May 12, 2023

#08-310: Little Lord Fauntleroy

Elsie Leslie Lyde as Little Lord Fauntleroy,
painted by William Merritt Chase (Wikiart)

Note: To a certain generation of Americans, "Little Lord Fauntleroy" inspired a way of dress; for the next, he inspired ridicule.

Get Ready: Is there a past fad in clothing or hairstyle that today is commonly made fun of?

When I was a kid, we sometimes had to dress up for a special school event, or some event at church. My mom would parade us in front of my dad and he'd say teasingly, "Well, if it isn't Little Lord Fauntleroy."

I had no idea what he was talking about.

It turns out he was referring to a character in a very popular book of the 19th century. In 1885-1886, the British-American children's author Frances Hodgson Burnett--who later wrote The Secret Garden--published Little Lord Fauntleroy, first serialized in a popular children's magazine and then printed as a book.

The main character was a poor boy named Cedric Errol who lived in a New York slum with his mother, whom he called "Dearest." He learns that his English grandfather--who rejected his late father because he married an American--wants him to come to England to become heir to his estate. Poor little Cedric is now "Lord Fauntleroy."

The grandfather ("The Earl") is impressed by young Cedric's appearance and intelligence, and is charmed by his innocence, but continues to reject his mother, simply for being American. The Earl has not been a kind man, but influenced by the boy, he becomes better. When the tenants on his estate thank him, he says their benefactor is not he, but the child, Lord Fauntleroy.

There is a subplot in which an awful woman puts up a claimant to Cedric's inheritance, saying he is the true son of the Earl's eldest son. Friends from America arrive in England and expose the scheme, and the Earl now sees Cedric's mother as superior compared to the impostor.

So instead of the Earl teaching his grandson to be an aristocrat, the boy teaches his grandfather the importance of compassion.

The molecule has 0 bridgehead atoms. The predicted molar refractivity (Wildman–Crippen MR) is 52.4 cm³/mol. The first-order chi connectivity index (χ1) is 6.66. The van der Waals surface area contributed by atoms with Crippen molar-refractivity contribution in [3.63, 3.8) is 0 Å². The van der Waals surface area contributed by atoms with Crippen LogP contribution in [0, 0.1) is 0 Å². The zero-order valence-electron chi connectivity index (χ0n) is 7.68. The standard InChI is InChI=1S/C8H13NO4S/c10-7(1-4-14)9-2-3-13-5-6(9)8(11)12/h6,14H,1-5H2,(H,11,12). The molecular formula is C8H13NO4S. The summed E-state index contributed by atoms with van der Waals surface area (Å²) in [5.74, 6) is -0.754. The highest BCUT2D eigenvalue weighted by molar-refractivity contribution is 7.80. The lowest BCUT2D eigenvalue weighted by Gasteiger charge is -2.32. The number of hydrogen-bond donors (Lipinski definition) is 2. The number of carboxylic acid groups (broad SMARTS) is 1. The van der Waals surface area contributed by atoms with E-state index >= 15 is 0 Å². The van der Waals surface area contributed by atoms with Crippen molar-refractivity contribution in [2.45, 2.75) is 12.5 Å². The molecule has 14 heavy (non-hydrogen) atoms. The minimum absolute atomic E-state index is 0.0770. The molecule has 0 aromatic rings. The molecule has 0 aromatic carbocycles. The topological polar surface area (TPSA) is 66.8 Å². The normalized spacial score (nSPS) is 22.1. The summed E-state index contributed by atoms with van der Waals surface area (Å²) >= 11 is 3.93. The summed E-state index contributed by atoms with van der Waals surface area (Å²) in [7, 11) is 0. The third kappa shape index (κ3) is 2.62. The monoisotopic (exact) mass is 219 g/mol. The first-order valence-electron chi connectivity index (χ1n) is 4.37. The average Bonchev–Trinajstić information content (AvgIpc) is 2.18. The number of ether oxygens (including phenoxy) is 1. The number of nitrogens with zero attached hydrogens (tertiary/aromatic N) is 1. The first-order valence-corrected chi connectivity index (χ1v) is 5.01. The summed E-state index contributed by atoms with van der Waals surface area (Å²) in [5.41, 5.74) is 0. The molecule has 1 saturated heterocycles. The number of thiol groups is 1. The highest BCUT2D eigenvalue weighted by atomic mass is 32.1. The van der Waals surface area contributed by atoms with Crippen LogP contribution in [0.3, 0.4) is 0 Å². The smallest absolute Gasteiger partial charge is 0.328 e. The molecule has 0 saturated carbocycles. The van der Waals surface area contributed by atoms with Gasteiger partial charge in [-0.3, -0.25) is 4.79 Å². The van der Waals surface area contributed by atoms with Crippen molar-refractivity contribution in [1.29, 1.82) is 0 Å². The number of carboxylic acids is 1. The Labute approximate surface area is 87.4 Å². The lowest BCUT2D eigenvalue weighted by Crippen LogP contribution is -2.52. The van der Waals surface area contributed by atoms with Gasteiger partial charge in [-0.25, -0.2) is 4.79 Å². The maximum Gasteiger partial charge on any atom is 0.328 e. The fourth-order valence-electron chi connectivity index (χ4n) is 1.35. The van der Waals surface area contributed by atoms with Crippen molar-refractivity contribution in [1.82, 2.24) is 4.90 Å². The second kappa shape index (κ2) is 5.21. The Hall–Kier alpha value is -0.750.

Now, about my dad: Burnett described the boy (and the illustrator of the book showed him) as wearing a fancy little suit once he became a lord: a black velvet suit with a cut-away jacket and matching knee pants, worn with a fancy blouse and a large lace or ruffled collar. It created a fad for formal dress for American middle-class children.

Dad was born many years later, but still, any over-dressed kid was taunted as "Little Lord Fauntleroy." And so was I.


Practice: Match the term to its definition below:

  1. claimant
  2. compassion
  3. cut-away
  4. fad
  5. impostor
  6. ruffled
  7. serialized
  8. slum
  9. taunted
  10. tenants

  1. a hot trend
  2. kindness
  3. a fancy way to decorate clothing
  4. printed in sections over time
  5. teased; mocked
  6. a crowded, run-down, poor part of a city
  7. a formal coat with "tails"
  8. people who rent from a landlord
  9. someone who claims to be something he's not
  10. a person who says something is rightly his when it's not

Answers are in the first comment below.

Submitted to the Shenzhen Daily for May 12, 2023

1 comment:

  1. Answers to the Practice: 1. j; 2. b; 3. g; 4. a; 5. i; 6. c; 7. d; 8. f; 9. e; 10. h